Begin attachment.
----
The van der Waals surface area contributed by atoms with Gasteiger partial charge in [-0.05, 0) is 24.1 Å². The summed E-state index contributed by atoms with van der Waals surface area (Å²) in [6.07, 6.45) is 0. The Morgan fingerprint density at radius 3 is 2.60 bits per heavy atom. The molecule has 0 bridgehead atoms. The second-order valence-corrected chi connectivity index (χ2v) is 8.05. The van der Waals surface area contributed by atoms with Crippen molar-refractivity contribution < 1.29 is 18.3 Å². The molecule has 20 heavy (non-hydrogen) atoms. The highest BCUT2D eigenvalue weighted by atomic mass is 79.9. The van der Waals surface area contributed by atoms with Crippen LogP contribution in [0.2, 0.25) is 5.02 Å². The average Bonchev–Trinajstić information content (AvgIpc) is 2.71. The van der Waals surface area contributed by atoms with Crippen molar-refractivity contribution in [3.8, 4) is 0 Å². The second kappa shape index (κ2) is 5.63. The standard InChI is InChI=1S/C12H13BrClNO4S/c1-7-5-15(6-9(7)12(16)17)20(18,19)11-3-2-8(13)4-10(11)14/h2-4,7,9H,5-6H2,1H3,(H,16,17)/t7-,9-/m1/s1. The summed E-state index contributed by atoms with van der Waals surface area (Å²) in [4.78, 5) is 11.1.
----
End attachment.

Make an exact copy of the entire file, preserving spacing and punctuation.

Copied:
The van der Waals surface area contributed by atoms with Gasteiger partial charge in [-0.05, 0) is 24.1 Å². The summed E-state index contributed by atoms with van der Waals surface area (Å²) in [6.07, 6.45) is 0. The Morgan fingerprint density at radius 3 is 2.60 bits per heavy atom. The molecule has 0 bridgehead atoms. The second-order valence-corrected chi connectivity index (χ2v) is 8.05. The van der Waals surface area contributed by atoms with Crippen molar-refractivity contribution < 1.29 is 18.3 Å². The molecule has 20 heavy (non-hydrogen) atoms. The highest BCUT2D eigenvalue weighted by atomic mass is 79.9. The van der Waals surface area contributed by atoms with Crippen LogP contribution in [0.2, 0.25) is 5.02 Å². The average Bonchev–Trinajstić information content (AvgIpc) is 2.71. The van der Waals surface area contributed by atoms with Crippen molar-refractivity contribution in [3.8, 4) is 0 Å². The second kappa shape index (κ2) is 5.63. The standard InChI is InChI=1S/C12H13BrClNO4S/c1-7-5-15(6-9(7)12(16)17)20(18,19)11-3-2-8(13)4-10(11)14/h2-4,7,9H,5-6H2,1H3,(H,16,17)/t7-,9-/m1/s1. The summed E-state index contributed by atoms with van der Waals surface area (Å²) in [4.78, 5) is 11.1.